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Ortiz, De Los Santos found to have broken House rules after viral abortion protest

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(The Center Square) – Arizona Democratic Reps. Analise Ortiz and Oscar De Los Santos were found in violation of the House’s “standards of order and decorum.”

The Center Square reported in April that protests among Democratic lawmakers broke out on the House floor after one of the efforts to vote on the 1864 abortion law repeal was shot down.

The ethics committee reports specifically cite how the pair shouted phrases such as “Shame!” as well as interrupting a press conference Rep. Matt Gress, R-Phoenix, was holding on the floor, which The Center Square caught on video. The reports noted that it was “recorded from many angles.”

“For these reasons, the Committee cannot allow violations of the rules of decorum and order to be characterized as anything other than disorderly behavior. Doing so would not only render the rules meaningless; it would set an improper and damaging precedent for this body as an institution,” both reports state.

The abortion repeal was eventually passed by both chambers with all Democrats and a handful of Republican votes in support. It was signed by Gov. Katie Hobbs on May 2, but it will take roughly three months until after the legislative session ends in order for it to take effect.

Ortiz was found in violation of House Rule 1, whereas De Los Santos was found in violation of House Rules 1, 18, and 19. The two lawmakers responded to the report and stood by their actions on April 10.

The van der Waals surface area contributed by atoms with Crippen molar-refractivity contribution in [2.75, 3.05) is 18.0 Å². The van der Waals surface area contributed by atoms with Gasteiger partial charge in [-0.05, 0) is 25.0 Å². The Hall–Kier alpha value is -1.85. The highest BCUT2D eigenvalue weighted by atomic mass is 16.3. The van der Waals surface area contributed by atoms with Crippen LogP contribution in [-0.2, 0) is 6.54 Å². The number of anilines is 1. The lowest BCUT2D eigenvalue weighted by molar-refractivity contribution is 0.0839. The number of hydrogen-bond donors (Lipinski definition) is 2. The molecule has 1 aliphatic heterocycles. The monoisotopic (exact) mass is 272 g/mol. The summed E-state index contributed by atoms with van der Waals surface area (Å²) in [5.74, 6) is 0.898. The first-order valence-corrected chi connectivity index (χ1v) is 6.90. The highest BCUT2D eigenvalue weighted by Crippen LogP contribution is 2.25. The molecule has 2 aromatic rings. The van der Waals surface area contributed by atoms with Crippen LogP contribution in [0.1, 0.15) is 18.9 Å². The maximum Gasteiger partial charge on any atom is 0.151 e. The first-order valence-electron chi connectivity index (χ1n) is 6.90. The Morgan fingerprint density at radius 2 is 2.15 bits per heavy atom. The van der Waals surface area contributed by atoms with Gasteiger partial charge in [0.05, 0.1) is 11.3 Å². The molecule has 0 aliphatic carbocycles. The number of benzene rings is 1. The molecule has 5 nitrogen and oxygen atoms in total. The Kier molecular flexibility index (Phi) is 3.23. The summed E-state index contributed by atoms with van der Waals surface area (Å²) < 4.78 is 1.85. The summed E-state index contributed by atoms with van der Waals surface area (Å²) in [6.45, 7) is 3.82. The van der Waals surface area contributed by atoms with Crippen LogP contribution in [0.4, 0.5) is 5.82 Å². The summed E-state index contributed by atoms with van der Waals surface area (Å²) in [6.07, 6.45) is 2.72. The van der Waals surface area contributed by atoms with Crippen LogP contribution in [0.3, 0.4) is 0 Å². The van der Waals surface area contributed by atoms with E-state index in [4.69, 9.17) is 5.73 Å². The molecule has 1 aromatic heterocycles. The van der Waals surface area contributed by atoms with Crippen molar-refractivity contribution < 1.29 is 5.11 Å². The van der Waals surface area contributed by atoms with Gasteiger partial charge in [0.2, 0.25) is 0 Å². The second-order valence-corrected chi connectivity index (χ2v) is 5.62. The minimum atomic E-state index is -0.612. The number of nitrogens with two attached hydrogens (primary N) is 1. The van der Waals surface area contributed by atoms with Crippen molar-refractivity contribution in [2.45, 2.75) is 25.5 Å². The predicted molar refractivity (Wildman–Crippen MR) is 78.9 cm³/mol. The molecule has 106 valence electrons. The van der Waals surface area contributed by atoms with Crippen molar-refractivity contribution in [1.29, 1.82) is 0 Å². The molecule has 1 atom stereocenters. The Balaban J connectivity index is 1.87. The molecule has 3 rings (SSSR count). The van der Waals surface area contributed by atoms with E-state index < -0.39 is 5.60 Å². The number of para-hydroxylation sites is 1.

“We want to reiterate that we were speaking on behalf of our constituents when we said “shame” as Republicans tried to uphold the horrific and deadly 1864 abortion ban. This entire process is nothing more than another Republican attempt to suppress speech that they disagree with,” Ortiz and De Los Santos said in a statement.

“They consistently abuse their power to silence dissent. We saw them do that once again today when they closed the gallery to the public and voted to send an unconstitutional, anti-immigrant and discriminatory ballot measure to voters. Meanwhile, one of their members is accused of committing an actual crime by forging petition signatures and had their complaint dismissed. We are focused on the people’s work—on finding real solutions to serious issues—not these petty political games,” the pair added.

However, it is up to the House to decide what measures they want to take as a result, and that could range from no action to censures or even expulsions. However, expulsions require a 2/3 vote in the chamber.

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